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Children’s emergency room

Urgent Care Vs Emergency Room Vs Doctor’s Office

When it comes to colds, infections, broken bones and more, where should you go for your child’s medical care? You know the basics…routine check-ups are done at your child’s pediatrician’s office, and with anything life threatening you take them to the emergency room. But what about everything in between? In this blog, we’ll try to dispel some of the confusion that parents face when trying to decide between the pediatrician’s office, an urgent care clinic, and the emergency room.

 

Pediatrician 

 

Well-child visits are routine, generally yearly or every few months, where your child is weighed, measured, and checked for overall general health. Here you can bring up any medical, behavioral, or developmental concerns you may have, and if warranted, your child’s doctor can give you a referral to a specialist. Vaccines are also given at well-child visits. These are always done at your pediatrician’s office. Any non-urgent illnesses should also be taken care of here, as long as your child can be seen in a timely manner. 

 

Your child’s pediatrician’s office should be thought of as the main hub for most of their care. Your child’s pediatrician has their full medical history, and they have probably known your child for a long time. In case of any health issues, they are the best informed when it comes to advising you on what steps to take next. 

 

Examples of when to go to the pediatrician: school physicals, well-child visits, to fulfill any missing vaccines, if your child has a fever, infection or non-urgent illness (and can be seen that day), if you have a general concern about your child’s health such as mild to moderate stomach aches or headaches, or if you’re concerned about them meeting certain milestones.

 

Pediatric urgent care

 

Urgent care, sometimes referred to as an immediate care center, is often thought of as a middle ground between the pediatrician’s office and the emergency room. While that’s mostly true, there are some exceptions. So, when should you opt for urgent care? Say your child has a sudden illness that is not quite an emergency, yet you’d like them seen as soon as possible. Maybe they’re in pain that may require them to receive medication like antibiotics, or maybe they need a doctor’s note in order to return to school the next day. If your child’s pediatrician can not see them that day or can’t see them until late in the day, urgent care may be a better option for you. Also, many urgent care facilities are open late. Say your child gets an ear infection at 8:30 p.m., your best bet might be to take them to urgent care. A pediatric urgent care is designed to complement your pediatrician’s services and not replace them.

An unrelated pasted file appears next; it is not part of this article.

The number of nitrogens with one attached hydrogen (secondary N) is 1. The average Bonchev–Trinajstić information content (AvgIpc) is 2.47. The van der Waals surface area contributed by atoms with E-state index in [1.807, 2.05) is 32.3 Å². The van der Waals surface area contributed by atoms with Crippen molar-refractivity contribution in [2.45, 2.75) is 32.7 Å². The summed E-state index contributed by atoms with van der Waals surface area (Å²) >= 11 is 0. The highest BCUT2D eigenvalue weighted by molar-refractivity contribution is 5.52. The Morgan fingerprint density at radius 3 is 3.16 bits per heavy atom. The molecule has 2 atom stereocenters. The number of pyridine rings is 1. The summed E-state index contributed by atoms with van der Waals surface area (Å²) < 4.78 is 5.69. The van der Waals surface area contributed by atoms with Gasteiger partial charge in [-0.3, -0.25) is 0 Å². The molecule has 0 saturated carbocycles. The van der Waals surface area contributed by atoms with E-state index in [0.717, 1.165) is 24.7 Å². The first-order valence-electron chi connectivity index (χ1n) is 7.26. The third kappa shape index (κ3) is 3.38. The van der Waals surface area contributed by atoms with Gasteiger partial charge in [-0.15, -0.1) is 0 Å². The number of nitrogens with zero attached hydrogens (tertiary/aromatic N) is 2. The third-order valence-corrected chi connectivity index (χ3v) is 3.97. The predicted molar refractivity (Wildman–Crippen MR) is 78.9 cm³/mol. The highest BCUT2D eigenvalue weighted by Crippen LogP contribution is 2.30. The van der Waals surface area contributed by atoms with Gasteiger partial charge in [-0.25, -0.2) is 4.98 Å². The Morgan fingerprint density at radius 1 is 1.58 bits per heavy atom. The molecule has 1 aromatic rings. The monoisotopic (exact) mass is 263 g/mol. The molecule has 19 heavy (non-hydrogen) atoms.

When available, always opt for a pediatric urgent care over a regular urgent care clinic. No one understands kids like those who work with them day in and day out, and many pediatric urgent care facilities hire medical staff that have been specifically trained in working with children. Remember, children are not little adults! 

 

Examples of when to go to urgent care: your child has fallen hard and you think they might have a sprain or a broken bone, your child has a deep wound that might require stitches, your child has an allergic reaction, or if your child has a high fever, infection or other illness and their pediatrician is unable to see them in a timely manner. Pediatric urgent cares are often equipped to manage broken bones and check for pneumonia with x-ray services on site, can provide closure of wounds with sutures or glue, infuse IV fluids for dehydration, and even remove foreign bodies from skin, ears, and noses. Nevertheless, it is always a good idea to call ahead to see if your local pediatric urgent care can manage your child’s medical needs.  

 

Emergency room

 

The emergency room should always be your last resort and should only be used for medical emergencies. Emergency rooms are full of sick people and carry the risk of your child being exposed to other illnesses. Also, emergency rooms treat a lot of people, so odds are you’ll end up waiting a very long time for care.

 

Examples of when to go to the emergency room: if your child is unconscious, if your child is in a bad accident, or if your child has an urgent illness, trouble breathing, possible severe broken bone, or a large or deep wound, and when urgent care is closed.

 

When in doubt, remember you can always call your pediatrician’s office to ask. Most have an after hours call center or nurse service that can advise you, or in some cases, get you in touch with your child’s pediatrician if needed.

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